The problem of waste at Christmas
Christmas is a time for giving, but our seasonal urge to be generous has got tangled up with a consumerist, throwaway lifestyle that is harming our environment. In the UK, we spend about £25 billion on Christmas presents every year: around £500 per adult – that’s a lot of money, and a lot of potential to be very wasteful. Often, the pressure to give presents can be stressful for families struggling to make ends meet.
“The UK produces an additional 3 million tonnes of waste at Christmas and fills 100 million bin bags every year. Landfill produces high-levels of methane gas and CO2, as rubbish rots in the ground, causing global warming. And just one single tonne of landfill costs us £56 in taxes, which can pay for more than a few mince pies.’’Jade Brenner, The Independent
Suggestions for a more sustainable Christmas
Here are some ideas for how you can have a more sustainable Christmas that is good for your wellbeing, your budget and our planet.
- Give your time. Instead of giving a physical gift, offering your time is a great way of showing how much you care about someone. You can offer your labour or a skill – for example, help with the gardening, with babysitting or with a decorating task. You could suggest a walk together or an evening watching a favourite film or cooking together. Making a nice card to accompany your offer will make it even more special and personal.
- Give an experience. If you can’t give your own time, you can give your loved ones the chance to spend theirs in a fun or rewarding way. This could be a voucher for a two-hour introduction to playing an instrument, tickets to a spa, a special meal out in a restaurant, or membership of a group or charity they have an interest in. This is not a zero-carbon option, but it’s often less resource-intensive than a physical gift, and usually involves a lot less packaging!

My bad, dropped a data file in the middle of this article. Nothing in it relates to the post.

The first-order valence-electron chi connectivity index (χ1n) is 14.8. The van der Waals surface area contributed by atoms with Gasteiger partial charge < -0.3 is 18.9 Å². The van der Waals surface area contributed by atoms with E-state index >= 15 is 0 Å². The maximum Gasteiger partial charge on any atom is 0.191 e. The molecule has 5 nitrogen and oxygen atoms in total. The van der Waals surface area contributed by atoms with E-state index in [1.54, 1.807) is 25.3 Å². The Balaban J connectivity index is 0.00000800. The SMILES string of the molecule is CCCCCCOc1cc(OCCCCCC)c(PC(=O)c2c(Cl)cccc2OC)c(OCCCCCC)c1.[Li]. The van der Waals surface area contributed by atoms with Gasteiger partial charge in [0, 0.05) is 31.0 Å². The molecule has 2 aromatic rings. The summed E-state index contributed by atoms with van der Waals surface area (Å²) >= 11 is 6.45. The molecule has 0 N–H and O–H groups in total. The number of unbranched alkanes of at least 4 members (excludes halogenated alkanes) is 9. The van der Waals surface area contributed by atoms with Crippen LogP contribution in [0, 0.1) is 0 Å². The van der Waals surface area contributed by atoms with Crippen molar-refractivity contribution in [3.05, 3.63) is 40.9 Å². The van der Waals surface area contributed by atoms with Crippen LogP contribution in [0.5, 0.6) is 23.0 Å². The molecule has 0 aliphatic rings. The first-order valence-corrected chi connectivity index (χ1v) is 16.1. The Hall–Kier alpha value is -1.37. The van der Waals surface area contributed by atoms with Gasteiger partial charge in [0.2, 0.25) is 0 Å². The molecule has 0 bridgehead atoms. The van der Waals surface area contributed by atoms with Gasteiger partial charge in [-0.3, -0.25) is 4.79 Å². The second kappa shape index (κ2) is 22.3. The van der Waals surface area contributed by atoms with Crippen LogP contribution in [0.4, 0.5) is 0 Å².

- Give something second-hand. Buying new doesn’t necessarily mean a better present. With plenty of options such as charity shops, websites such as eBay, and vintage shops, you can pick up a thoughtful gift often at a cheaper price. By buying second-hand instead of new, you are more likely to find unique items or items that might end up in landfill otherwise.
- Make your own gifts. If you have a creative skill, your friends and family will appreciate the time you have put into your gift. Cooking or baking is often a sustainable gift idea, for example. This also gives you the opportunity to learn a new skill for making future presents, and can often work out cheaper than buying the item!
- Buy responsibly. You can reduce your environmental impact by shopping locally and from small businesses where possible. You should also consider whether the gift you are buying will be valued and used by its recipient for a long time, as this will reduce the chances that the item will end up in landfill. Or you could buy local food and drink, or even make your own themed gift hamper. Browse your local independently owned food stores and see what you can find.
If you’re going to change your present-giving habits, start talking to the people around you early on in the season. Be prepared for some resistance, be flexible and sympathetic, and reassure them that you still care for and value them. Encourage them to join you on your mission to create a better Christmas that can also help to build a better future for our planet.
We’ve written a guide on talking to people of different ages about why it’s important to be sustainable at Christmas, despite what we are told by big corporations each year!
We would love to hear from you about what you are doing this year to have a more sustainable festive season. Use the hashtag #candosouthyorkshire on social media to share your tips!